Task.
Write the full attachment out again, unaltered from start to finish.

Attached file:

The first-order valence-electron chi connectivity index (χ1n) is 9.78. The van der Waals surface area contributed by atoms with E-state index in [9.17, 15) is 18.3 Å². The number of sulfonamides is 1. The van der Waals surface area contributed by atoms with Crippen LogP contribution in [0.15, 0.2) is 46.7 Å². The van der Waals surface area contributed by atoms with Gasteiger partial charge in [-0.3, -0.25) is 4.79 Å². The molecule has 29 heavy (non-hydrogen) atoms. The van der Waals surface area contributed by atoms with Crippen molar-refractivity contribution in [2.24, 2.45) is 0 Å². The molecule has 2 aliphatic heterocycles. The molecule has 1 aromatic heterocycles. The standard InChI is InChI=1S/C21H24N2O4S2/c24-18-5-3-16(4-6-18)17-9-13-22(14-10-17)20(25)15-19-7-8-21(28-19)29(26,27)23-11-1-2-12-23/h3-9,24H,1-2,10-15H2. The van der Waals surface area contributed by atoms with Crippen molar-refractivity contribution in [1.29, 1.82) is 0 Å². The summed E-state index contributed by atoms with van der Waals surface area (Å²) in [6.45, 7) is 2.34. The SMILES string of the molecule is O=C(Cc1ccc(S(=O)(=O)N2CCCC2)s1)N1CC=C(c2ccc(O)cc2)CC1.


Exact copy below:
The first-order valence-electron chi connectivity index (χ1n) is 9.78. The van der Waals surface area contributed by atoms with E-state index in [9.17, 15) is 18.3 Å². The number of sulfonamides is 1. The van der Waals surface area contributed by atoms with Crippen LogP contribution in [0.15, 0.2) is 46.7 Å². The van der Waals surface area contributed by atoms with Gasteiger partial charge in [-0.3, -0.25) is 4.79 Å². The molecule has 29 heavy (non-hydrogen) atoms. The van der Waals surface area contributed by atoms with Crippen molar-refractivity contribution in [2.24, 2.45) is 0 Å². The molecule has 2 aliphatic heterocycles. The molecule has 1 aromatic heterocycles. The standard InChI is InChI=1S/C21H24N2O4S2/c24-18-5-3-16(4-6-18)17-9-13-22(14-10-17)20(25)15-19-7-8-21(28-19)29(26,27)23-11-1-2-12-23/h3-9,24H,1-2,10-15H2. The van der Waals surface area contributed by atoms with Crippen molar-refractivity contribution in [1.29, 1.82) is 0 Å². The summed E-state index contributed by atoms with van der Waals surface area (Å²) in [6.45, 7) is 2.34. The SMILES string of the molecule is O=C(Cc1ccc(S(=O)(=O)N2CCCC2)s1)N1CC=C(c2ccc(O)cc2)CC1.